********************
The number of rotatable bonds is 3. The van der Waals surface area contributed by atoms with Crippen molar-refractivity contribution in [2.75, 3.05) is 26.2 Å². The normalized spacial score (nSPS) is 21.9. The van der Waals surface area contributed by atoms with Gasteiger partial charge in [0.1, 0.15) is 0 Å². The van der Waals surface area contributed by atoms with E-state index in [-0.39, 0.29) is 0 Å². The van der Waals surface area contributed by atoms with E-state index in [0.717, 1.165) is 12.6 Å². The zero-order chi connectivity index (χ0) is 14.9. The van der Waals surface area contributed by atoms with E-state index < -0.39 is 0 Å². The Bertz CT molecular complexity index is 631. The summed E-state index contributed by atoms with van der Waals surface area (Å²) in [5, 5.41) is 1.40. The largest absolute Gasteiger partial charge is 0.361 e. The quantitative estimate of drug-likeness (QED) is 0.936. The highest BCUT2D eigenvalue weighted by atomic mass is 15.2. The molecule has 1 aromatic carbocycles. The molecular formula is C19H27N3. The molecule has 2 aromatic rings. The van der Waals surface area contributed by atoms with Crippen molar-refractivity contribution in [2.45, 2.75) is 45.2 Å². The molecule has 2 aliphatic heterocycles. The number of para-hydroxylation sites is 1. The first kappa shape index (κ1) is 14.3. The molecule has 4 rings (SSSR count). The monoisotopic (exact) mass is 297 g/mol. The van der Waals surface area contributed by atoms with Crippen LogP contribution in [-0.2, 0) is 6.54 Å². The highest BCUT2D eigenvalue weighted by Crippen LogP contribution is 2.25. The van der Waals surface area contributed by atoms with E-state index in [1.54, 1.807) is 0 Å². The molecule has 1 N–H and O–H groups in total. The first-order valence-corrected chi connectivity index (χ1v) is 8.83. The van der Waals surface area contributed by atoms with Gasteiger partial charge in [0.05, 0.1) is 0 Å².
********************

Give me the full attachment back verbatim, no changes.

The number of rotatable bonds is 3. The van der Waals surface area contributed by atoms with Crippen molar-refractivity contribution in [2.75, 3.05) is 26.2 Å². The normalized spacial score (nSPS) is 21.9. The van der Waals surface area contributed by atoms with Gasteiger partial charge in [0.1, 0.15) is 0 Å². The van der Waals surface area contributed by atoms with E-state index in [-0.39, 0.29) is 0 Å². The van der Waals surface area contributed by atoms with E-state index in [0.717, 1.165) is 12.6 Å². The zero-order chi connectivity index (χ0) is 14.9. The van der Waals surface area contributed by atoms with E-state index < -0.39 is 0 Å². The Bertz CT molecular complexity index is 631. The summed E-state index contributed by atoms with van der Waals surface area (Å²) in [5, 5.41) is 1.40. The largest absolute Gasteiger partial charge is 0.361 e. The quantitative estimate of drug-likeness (QED) is 0.936. The highest BCUT2D eigenvalue weighted by atomic mass is 15.2. The molecule has 1 aromatic carbocycles. The molecular formula is C19H27N3. The molecule has 2 aromatic rings. The van der Waals surface area contributed by atoms with Crippen molar-refractivity contribution in [2.45, 2.75) is 45.2 Å². The molecule has 2 aliphatic heterocycles. The number of para-hydroxylation sites is 1. The first kappa shape index (κ1) is 14.3. The molecule has 4 rings (SSSR count). The monoisotopic (exact) mass is 297 g/mol. The van der Waals surface area contributed by atoms with Crippen LogP contribution in [-0.2, 0) is 6.54 Å². The highest BCUT2D eigenvalue weighted by Crippen LogP contribution is 2.25. The van der Waals surface area contributed by atoms with E-state index in [1.54, 1.807) is 0 Å². The molecule has 1 N–H and O–H groups in total. The first-order valence-corrected chi connectivity index (χ1v) is 8.83. The van der Waals surface area contributed by atoms with Gasteiger partial charge in [0.05, 0.1) is 0 Å².